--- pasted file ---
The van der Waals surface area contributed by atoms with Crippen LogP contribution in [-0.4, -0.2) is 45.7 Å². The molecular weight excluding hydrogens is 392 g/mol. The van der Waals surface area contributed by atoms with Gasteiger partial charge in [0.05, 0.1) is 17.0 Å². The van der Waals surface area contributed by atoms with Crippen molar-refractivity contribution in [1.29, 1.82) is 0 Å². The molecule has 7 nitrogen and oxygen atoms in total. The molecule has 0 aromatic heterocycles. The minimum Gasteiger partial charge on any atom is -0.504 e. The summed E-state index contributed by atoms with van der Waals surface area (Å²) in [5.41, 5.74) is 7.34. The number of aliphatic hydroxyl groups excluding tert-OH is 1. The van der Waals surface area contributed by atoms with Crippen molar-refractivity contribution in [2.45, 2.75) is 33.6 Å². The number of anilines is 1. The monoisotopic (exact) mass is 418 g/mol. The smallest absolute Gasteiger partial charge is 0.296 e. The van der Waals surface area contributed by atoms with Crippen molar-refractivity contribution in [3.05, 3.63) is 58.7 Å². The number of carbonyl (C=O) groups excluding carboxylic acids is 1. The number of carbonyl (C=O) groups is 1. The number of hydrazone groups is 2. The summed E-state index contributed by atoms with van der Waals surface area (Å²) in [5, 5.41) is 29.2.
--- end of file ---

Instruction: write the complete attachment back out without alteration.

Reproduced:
The van der Waals surface area contributed by atoms with Crippen LogP contribution in [-0.4, -0.2) is 45.7 Å². The molecular weight excluding hydrogens is 392 g/mol. The van der Waals surface area contributed by atoms with Gasteiger partial charge in [0.05, 0.1) is 17.0 Å². The van der Waals surface area contributed by atoms with Crippen molar-refractivity contribution in [1.29, 1.82) is 0 Å². The molecule has 7 nitrogen and oxygen atoms in total. The molecule has 0 aromatic heterocycles. The minimum Gasteiger partial charge on any atom is -0.504 e. The summed E-state index contributed by atoms with van der Waals surface area (Å²) in [5.41, 5.74) is 7.34. The number of aliphatic hydroxyl groups excluding tert-OH is 1. The van der Waals surface area contributed by atoms with Crippen molar-refractivity contribution in [2.45, 2.75) is 33.6 Å². The number of anilines is 1. The monoisotopic (exact) mass is 418 g/mol. The smallest absolute Gasteiger partial charge is 0.296 e. The van der Waals surface area contributed by atoms with Crippen molar-refractivity contribution in [3.05, 3.63) is 58.7 Å². The number of carbonyl (C=O) groups excluding carboxylic acids is 1. The number of carbonyl (C=O) groups is 1. The number of hydrazone groups is 2. The summed E-state index contributed by atoms with van der Waals surface area (Å²) in [5, 5.41) is 29.2.